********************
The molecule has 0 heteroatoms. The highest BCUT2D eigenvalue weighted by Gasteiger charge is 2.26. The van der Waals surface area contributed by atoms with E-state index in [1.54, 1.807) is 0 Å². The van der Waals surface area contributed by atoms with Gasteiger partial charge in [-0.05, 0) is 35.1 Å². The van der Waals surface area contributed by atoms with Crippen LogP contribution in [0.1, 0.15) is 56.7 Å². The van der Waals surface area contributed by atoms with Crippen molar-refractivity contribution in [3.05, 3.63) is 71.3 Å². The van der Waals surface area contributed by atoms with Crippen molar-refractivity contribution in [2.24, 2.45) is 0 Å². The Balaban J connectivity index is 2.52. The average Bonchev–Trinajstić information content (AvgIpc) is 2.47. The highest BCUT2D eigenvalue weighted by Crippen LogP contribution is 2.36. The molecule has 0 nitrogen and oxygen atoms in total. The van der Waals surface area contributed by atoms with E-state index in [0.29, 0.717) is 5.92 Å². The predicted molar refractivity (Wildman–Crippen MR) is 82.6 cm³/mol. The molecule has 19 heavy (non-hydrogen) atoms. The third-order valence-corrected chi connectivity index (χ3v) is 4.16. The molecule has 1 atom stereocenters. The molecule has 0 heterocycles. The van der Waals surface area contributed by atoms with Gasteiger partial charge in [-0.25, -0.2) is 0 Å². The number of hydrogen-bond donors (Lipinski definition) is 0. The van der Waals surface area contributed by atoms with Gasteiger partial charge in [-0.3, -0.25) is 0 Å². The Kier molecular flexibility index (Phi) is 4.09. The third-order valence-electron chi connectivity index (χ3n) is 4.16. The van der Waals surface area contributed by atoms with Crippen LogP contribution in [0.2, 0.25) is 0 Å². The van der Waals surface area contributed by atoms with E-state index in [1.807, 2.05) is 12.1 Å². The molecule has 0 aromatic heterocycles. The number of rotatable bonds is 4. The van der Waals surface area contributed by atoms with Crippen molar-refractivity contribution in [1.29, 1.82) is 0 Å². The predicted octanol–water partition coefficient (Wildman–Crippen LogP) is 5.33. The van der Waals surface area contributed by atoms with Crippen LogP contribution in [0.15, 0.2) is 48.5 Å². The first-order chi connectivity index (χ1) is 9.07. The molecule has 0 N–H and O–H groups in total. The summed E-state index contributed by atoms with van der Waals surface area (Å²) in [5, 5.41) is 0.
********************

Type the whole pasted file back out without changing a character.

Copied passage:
The molecule has 0 heteroatoms. The highest BCUT2D eigenvalue weighted by Gasteiger charge is 2.26. The van der Waals surface area contributed by atoms with E-state index in [1.54, 1.807) is 0 Å². The van der Waals surface area contributed by atoms with Gasteiger partial charge in [-0.05, 0) is 35.1 Å². The van der Waals surface area contributed by atoms with Crippen LogP contribution in [0.1, 0.15) is 56.7 Å². The van der Waals surface area contributed by atoms with Crippen molar-refractivity contribution in [3.05, 3.63) is 71.3 Å². The van der Waals surface area contributed by atoms with Crippen molar-refractivity contribution in [2.24, 2.45) is 0 Å². The Balaban J connectivity index is 2.52. The average Bonchev–Trinajstić information content (AvgIpc) is 2.47. The highest BCUT2D eigenvalue weighted by Crippen LogP contribution is 2.36. The molecule has 0 nitrogen and oxygen atoms in total. The van der Waals surface area contributed by atoms with E-state index in [0.29, 0.717) is 5.92 Å². The predicted molar refractivity (Wildman–Crippen MR) is 82.6 cm³/mol. The molecule has 19 heavy (non-hydrogen) atoms. The third-order valence-corrected chi connectivity index (χ3v) is 4.16. The molecule has 1 atom stereocenters. The molecule has 0 heterocycles. The van der Waals surface area contributed by atoms with Gasteiger partial charge in [-0.25, -0.2) is 0 Å². The number of hydrogen-bond donors (Lipinski definition) is 0. The van der Waals surface area contributed by atoms with Gasteiger partial charge in [-0.3, -0.25) is 0 Å². The Kier molecular flexibility index (Phi) is 4.09. The third-order valence-electron chi connectivity index (χ3n) is 4.16. The van der Waals surface area contributed by atoms with Crippen LogP contribution in [0.2, 0.25) is 0 Å². The van der Waals surface area contributed by atoms with E-state index in [1.807, 2.05) is 12.1 Å². The molecule has 0 aromatic heterocycles. The number of rotatable bonds is 4. The van der Waals surface area contributed by atoms with Crippen molar-refractivity contribution in [1.29, 1.82) is 0 Å². The predicted octanol–water partition coefficient (Wildman–Crippen LogP) is 5.33. The van der Waals surface area contributed by atoms with Crippen LogP contribution in [0.15, 0.2) is 48.5 Å². The first-order chi connectivity index (χ1) is 9.07. The molecule has 0 N–H and O–H groups in total. The summed E-state index contributed by atoms with van der Waals surface area (Å²) in [5, 5.41) is 0.